Some MSPs will tell you that you should not waste even a minute of your time creating a business plan while your business is only a project. Other, more mature managed IT providers will tell you that, unless you have to secure funding from a partner or investor, an MSP business plan is - you guessed it - a waste of time.
The simple truth is that a business plan is an instrument. In this article we will define the core purposes of an MSP business plan and explain when it might be helpful for a start-up or already-established managed IT provider.
What Is an MSP Business Plan?
A business plan is a written document containing a detailed overview of the future or existing business, including mission, strategic and operational goals, marketing analysis, financial estimations, and technical considerations. Its purpose is to prove that the idea behind the business is well thought out and that the business will be profitable.
Further reading How to Build a Successful MSP Business
MSP Business Plan Purpose
As noted above, the details and the depth of an MSP business plan depend on its aim and the people involved. There can be several different purposes of business planning:
- Give investors enough data to make an informed decision. For example, if you have enough knowledge and a well-formulated and calculated business plan, you can count on some form of private investment to gather the capital to begin a business.
- Create a roadmap. A step-by-step roadmap, with operational and strategic goals, and a mission statement will help you to focus your business on what really matters – KPIs, MRR growth, verticals, and a thought-through offering. This will help you and your team to understand the nature of the business better and, in the end, achieve better, more focused, results.
Don't forget, however, that a business plan can be changed during the lifetime of your MSP. It should not be carved in stone; if the nature of your market or your goals change, change your plans accordingly.
Below, you will find the basic points that should be included in any MSP business plan. Bear in mind that we do not discuss financial estimation and analysis, due to the specifics and the complexity of the topic.
An executive summary is a short description which overviews the main points of the business you are about to start, including overview of the nature of the business, customer description, challenges you are about to solve, services you will offer, team profile, and sources of funding.
The business description contains the most general idea and objectives of your business. It should include he mission statement and the vision of the company, strategic goals, core business objectives, and key tracking metrics.
The business description is one of the most underestimated parts of an MSP business plan. Many managed IT providers tend to think that it contains nothing else but general words that mean nothing. However, this part can be a starting point for a strong corporate culture, which, as we know, can be one of the greatest competitive advantages of them all.
Ultimately, this part of an MSP business plan will show you, your partners or investors that your idea is viable. It should contain as many details as possible about the market you are about to enter, including:
- Your target customer, including considerations of whether or not to target verticals, the size of customers, and the number of customers you will be able to acquire and handle.
- Competition research. Look at the number and the nature of MSPs and break/fix companies working in your area. Are there any big competitors who rule the market? Are there any niches that you can make use of?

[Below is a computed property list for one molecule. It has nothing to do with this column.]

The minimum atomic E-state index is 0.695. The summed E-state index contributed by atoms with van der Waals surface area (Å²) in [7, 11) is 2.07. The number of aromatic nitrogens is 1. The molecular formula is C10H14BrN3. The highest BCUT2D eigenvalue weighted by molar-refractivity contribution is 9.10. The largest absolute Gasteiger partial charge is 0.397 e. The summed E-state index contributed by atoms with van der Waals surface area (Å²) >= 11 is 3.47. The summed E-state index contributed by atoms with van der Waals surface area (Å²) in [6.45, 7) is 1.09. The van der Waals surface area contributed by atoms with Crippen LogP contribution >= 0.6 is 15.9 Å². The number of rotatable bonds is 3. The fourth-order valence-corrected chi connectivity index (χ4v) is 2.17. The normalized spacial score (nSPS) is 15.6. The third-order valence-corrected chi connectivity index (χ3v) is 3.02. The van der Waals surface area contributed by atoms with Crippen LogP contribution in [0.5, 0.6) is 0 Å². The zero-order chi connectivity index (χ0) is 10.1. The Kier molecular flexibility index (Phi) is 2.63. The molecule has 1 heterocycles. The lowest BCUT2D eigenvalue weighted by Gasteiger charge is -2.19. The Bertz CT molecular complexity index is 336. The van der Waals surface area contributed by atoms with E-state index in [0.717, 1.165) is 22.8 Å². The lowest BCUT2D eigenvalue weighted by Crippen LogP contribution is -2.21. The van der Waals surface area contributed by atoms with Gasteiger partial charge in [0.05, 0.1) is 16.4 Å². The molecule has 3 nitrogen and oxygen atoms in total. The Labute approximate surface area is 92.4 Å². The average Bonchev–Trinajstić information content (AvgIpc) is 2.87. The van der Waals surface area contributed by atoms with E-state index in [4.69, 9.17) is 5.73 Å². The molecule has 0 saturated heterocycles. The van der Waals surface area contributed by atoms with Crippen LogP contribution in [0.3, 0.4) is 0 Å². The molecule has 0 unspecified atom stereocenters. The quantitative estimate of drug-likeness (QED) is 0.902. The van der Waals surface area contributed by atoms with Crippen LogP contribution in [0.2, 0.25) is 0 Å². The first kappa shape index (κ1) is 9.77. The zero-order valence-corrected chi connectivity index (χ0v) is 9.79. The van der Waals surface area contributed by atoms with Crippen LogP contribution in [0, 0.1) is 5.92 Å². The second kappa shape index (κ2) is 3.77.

- Your positioning. Considerations about the services you are about to offer, the stack and, if possible, the software and hardware tools you will work with. You should either create a positioning which will distinguish you from your competition or be sure that you will offer a similar, yet superior stack.
After you've done with the research, you need to create a detailed course of action. This should be projected over a reasonable time in the future. You should also define whether you are going to grow during the next years, or if you are planning to work in a small team, and whether or not you are about to target any verticals.
After you’ve done with creating strategic goals for your MSP business plan, it’s time to make them measurable. You will need to create a number of key performance indicators that will show you if you are going the right way or not. There are many KPIs out there, the most important of which for MSPs are: monthly recurring revenue (MRR), i.e., the amount you are earning from MSP services per month; sales conversion rates, i.e., the number of clients you land versus the overall number of prospects you have contacted; and the number and nature of support cases. The basis of your MSP offering is the support you will provide to your customers. Hence, you should create several KPIs for tracking the efficiency of your support.
Once your KPIs are ready, you should include marketing and sales channel considerations in your MSP business plan, including the exact channels of promotion and sales and how you will budget them.
The appendix to your MSP business plan should include all the additional documents that you can enclose. If you have performed an in-depth market analysis, such as a SWOT analysis, for example, or a risk analysis, or have created a financial model, you should enclose that in your business plan.
If you don't need to defend your business idea in front of any investors or partners, you don't need a carefully detailed business plan. Remember, the idea of an MSP business plan is to guide yourself and your team. So, spend time on creating a strategy, analyzing your market and competitors, and estimating the main KPIs, so as to carefully define your market proposition in writing. That should be more than enough to begin with.